Mobile fragmentation security challenges make mobile developers’ and security practitioners’ jobs more difficult. And Apple or Google are not likely to solve the problem, at least not anytime soon. Security leaders need to accept fragmentation as a reality not only now but for the foreseeable future as they work to manage their enterprise’s mobile risk. Enterprises need to make mobile security technology part of their strategy to defend against mobile threats and secure apps that leak personal and corporate data. The problems inherent in the vast number of different mobile devices in use, and whether those devices apply the most recent updates to their operating system (OS), are nothing new. Developers want to provide the latest-and-greatest functionality to the largest number of people possible. CISOs and their teams want employees to keep their devices up-to-date and patched against the latest vulnerabilities. Each group pieces together what they can from the shards but still fails to get what they need.
Mobile fragmentation security implications
OpenSignal reports that in 2015, users installed the OpenSignal app on 24,093 distinct Android devices (a 28 percent increase over 2014). The Verge reported that as of May 4, 2016, only 7.5 percent of Android phones run the latest available version of Android “ version 6.0 Marshmallow. Google made yet another version of Android, codenamed Android N, available for developer preview in March 2016, and the company might announce the public release at its developers conference next week. But who really needs a new version of Android when a majority of Android devices run on an OS released more than two years ago? Don’t misunderstand “ of course updates are good, especially when they include patches and security features. But the slow pace (and in some cases impossibility) of Android update adoption won’t go away. Some manufacturers and wireless carriers do still issue updates for some older versions of Android. But days, weeks, months, and years can pass between when a vulnerability is announced and when hardware manufacturers and wireless carriers push that update through to users of their devices (if they push them at all). For example, the original Stagefright vulnerability was announced in July 2015. Even as of May 2016, hundreds of millions of devices remain vulnerable to the Stagefright attack according to Joshua Drake, who originally discovered the vulnerability. Stagefright led Google to start releasing monthly security updates for their Nexus devices, and Samsung, for example, has issued monthly updates since October 2015. That’s well and good for owners of a Google Nexus device. But even if you use a Samsung device, it’s probably made for a specific wireless carrier and that carrier likely adds yet another layer of development and testing before a fix can be issued. Each step away from the original Android Open Source Project contributes to fragmentation and adds more time to the exposure window. Without timely mobile OS updates, users and the enterprises they work for are left holding the risk and vulnerable to the latest mobile threats. And make no mistake, the adoption of Apple updates also has its problems. While Apple is quick to tout an 84 percent adoption rate of iOS 9, we still need to look a little deeper. For one, there are more than 160 million devices in the wild that are not running iOS 9. In addition, each iOS release for Apple includes security updates, and the adoption rates of point releases (e.g., 9.1, 9.2, 9.3, etc.) might not paint so rosy a picture. Despite security improvements in Android and iOS, we don’t see adoption rates, or the speed of adoption, improving much for the foreseeable future. So security leaders can’t afford to count on the platforms to secure the dual-use devices proliferating across their corporate networks. CISOs need third-party mobile security solutions to pick up the slack.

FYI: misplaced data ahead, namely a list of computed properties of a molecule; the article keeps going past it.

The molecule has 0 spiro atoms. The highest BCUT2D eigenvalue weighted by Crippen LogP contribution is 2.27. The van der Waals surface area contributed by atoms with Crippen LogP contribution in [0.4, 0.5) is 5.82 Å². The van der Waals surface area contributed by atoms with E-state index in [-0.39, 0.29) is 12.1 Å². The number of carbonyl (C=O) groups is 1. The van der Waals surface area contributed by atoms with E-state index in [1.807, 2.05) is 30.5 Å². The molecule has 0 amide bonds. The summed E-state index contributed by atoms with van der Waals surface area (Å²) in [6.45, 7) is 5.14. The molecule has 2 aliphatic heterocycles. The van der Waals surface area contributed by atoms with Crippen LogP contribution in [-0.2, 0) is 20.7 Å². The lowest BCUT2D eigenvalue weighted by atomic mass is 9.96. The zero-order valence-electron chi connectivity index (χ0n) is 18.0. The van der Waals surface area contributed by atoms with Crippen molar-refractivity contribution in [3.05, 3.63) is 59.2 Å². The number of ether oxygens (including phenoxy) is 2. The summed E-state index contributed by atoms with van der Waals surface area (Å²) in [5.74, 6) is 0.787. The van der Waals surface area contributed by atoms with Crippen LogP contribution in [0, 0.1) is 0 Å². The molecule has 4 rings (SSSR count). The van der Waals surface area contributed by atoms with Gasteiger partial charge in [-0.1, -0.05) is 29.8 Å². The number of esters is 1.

Managing mobile risk requires security technology
To manage mobile risk, enterprises need to analyze threats across devices, the networks that connect those devices, and the apps residing on those devices. Such an approach corresponds with NowSecure’s SCAN principle for mobile security. SCAN stands for system, configuration, app, and network. Mobile Security requires a holistic approach across four domains: system (e.g., a device’s mobile OS), configuration (e.g., device passcodes), installed apps, and network communications (e.g., WiFi connections). It all comes down to this “ mobile security technologies are a crucial facet of an effective defense strategy against malware and apps that leak data about people and enterprises. An enterprise’s mobile security strategy can be enhanced by security updates to Android and iOS, but in the end companies also need effective third-party solutions to mitigate risk across devices, networks, and apps. If you’re struggling with exposure resulting from the complications of OS fragmentation, contact us today for more information about how NowSecure can help. Or, for more details and statistics about the current state of mobile security, read the 2016 NowSecure Mobile Security Report.